A wall along the southern border of the United States will disturb critical wildlife habitats, block migration routes for animals already stressed by climate change and could possibly lead to extinction for some rare and endangered species, according to environmental experts.
A federal appeals court in California recently ruled that the Trump administration is within its rights to disregard dozens of environmental laws in order to fast-track the wall, and the Supreme Court has declined to hear a challenge from environmental groups, so preventing the wall’s predicted impacts will be difficult.
“Nature has no borders. ... All of the plants and animals and places exist in this region regardless of the borders, regardless of the political boundaries and straight lines that humans like to set.”
For Sergio Avila, a biologist and outdoors coordinator for the Sierra Club, this is a tragic situation.
“Nature has no borders,” he said. “All of the plants and animals and places exist in this region regardless of the borders, regardless of the political boundaries and straight lines that humans like to set.”
The wall would block the migration path of many species, including the jaguar, the animal Avila studies most closely. Jaguars are the third-largest species of cat in the world, after Siberian tigers and African lions. They live not only in the jungles of the Amazon, but also in the borderlands of Arizona and New Mexico. Blocking their migration prevents them from living their normal life cycle, Avila says.
“It doesn't matter if these jaguars are north or south of the border. They are still blocked. They cannot reach food, they cannot reach water and they cannot reach mates [to create] future generations.”
“This is part of their territory. This is part of their distribution range,” Avila said. “It doesn't matter if these jaguars are north or south of the border. They are still blocked. They cannot reach food, they cannot reach water and they cannot reach mates [to create] future generations.”
The jaguar and other animals along the southern border are also trying to move as a way to adapt to climate change. “Some of these animals might be moving from warmer areas to cooler areas, either by going from the south to the north or from a lower elevation to higher elevation areas,” he said. “So, it's very important that we acknowledge that the border barriers are compounding the impacts of climate change by not allowing animals to move freely and to adapt and reach water or food or cooler places where they can survive.”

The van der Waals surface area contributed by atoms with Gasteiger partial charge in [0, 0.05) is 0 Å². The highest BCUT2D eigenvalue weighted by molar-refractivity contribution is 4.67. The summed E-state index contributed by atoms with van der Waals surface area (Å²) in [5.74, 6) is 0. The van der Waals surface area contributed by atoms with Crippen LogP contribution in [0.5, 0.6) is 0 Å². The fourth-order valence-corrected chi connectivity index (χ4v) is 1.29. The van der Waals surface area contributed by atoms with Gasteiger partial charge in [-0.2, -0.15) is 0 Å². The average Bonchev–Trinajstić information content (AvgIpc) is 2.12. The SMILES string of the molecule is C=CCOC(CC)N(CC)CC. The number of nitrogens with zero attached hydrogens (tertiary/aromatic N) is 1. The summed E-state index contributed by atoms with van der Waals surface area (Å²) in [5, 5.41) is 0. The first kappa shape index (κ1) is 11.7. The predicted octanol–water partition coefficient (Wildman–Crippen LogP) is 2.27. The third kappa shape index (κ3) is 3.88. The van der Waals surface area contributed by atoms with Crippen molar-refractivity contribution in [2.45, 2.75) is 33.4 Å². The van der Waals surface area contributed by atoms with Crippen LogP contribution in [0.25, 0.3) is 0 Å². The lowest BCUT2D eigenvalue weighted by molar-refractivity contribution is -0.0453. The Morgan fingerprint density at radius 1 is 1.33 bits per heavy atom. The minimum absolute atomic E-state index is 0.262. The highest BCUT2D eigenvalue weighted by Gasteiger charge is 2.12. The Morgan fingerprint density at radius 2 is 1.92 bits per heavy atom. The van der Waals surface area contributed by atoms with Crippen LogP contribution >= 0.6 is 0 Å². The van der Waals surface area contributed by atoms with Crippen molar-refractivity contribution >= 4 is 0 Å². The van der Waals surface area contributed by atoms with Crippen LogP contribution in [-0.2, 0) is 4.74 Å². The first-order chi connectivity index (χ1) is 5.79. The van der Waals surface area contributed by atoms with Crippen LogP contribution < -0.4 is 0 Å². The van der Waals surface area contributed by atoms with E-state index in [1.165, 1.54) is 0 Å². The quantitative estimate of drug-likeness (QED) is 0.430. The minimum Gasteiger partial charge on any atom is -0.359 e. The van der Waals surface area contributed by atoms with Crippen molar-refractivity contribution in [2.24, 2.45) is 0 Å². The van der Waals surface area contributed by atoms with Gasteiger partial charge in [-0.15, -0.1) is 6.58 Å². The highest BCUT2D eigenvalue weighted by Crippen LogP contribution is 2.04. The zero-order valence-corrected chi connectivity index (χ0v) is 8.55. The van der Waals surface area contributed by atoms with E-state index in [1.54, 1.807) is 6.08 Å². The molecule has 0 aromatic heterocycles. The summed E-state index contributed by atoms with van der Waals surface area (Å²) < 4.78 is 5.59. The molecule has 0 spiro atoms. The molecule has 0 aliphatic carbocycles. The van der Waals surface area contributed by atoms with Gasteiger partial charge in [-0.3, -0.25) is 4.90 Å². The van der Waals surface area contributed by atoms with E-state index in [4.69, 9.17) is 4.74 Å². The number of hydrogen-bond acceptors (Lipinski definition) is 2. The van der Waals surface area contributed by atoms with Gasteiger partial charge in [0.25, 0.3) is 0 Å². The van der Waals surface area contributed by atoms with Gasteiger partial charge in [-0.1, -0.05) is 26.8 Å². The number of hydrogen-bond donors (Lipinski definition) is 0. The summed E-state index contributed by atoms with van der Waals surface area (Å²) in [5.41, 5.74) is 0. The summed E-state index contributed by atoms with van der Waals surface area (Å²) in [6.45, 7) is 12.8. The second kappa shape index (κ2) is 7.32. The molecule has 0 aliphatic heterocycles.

The list of species Avila worries about is long: The bighorn sheep in the mountains of California; the pronghorn antelope in the deserts of Arizona; the ancient herd of bison that travels back and forth between New Mexico and Chihuahua; the butterflies at the National Butterfly Center that migrate between Canada and Mexico and will no longer be able to find their usual resting place. The list goes on.
And, of course, Avila worries about the wall’s impact on the human population that enjoys the public lands and national parks and can learn about connections to nature.
Even some fish are being affected. In the San Bernardino National Wildlife Refuge, a small area of public land has been set aside to protect the last numbers of a couple of species of desert fish. These fish are an endemic species, meaning they live only in one place. The Fish and Wildlife Service created the refuge to protect the water, the water quality and the habitat that these fish enjoy in that area.
The Department of Homeland Security diverted a small section of the creek where these fish live. By blocking the water, the Department of Homeland Security created flooding that has contaminated their habitat. They also contaminated the fish habitat by pouring concrete inside the creek.
“It is crazy, not only for the life of these fish, but for the efforts that government and nongovernment agencies have put into a region that is so rich, biologically,” Avila said. “It is damaging to the habitat of the fish, but it's also damaging to the local work and the years of outreach and education that a lot of these public officials have conducted down here.”
Avila fears that some endangered species might go extinct as a result of a proposed border wall. “I think it's likely, and I think it's very sad because we're seeing it with our own eyes,” he said. “The solution is in our hands, and yet humans are not stepping up to do enough about it.”
Despite all the political, social and environmental challenges, Avila wants people to remain positive.
“People need to know that the Mexican gray wolves, the jaguars and the ocelots exist out there, that they are prevailing in spite of all this infrastructure; that animals are adapting to climate change; that water is still running in these rivers; that saguaros are still standing in the Sonoran desert. If we keep those images alive and we know that those species are there, let's grab that hope and that energy to share our voices and speak on behalf of them,” he said.
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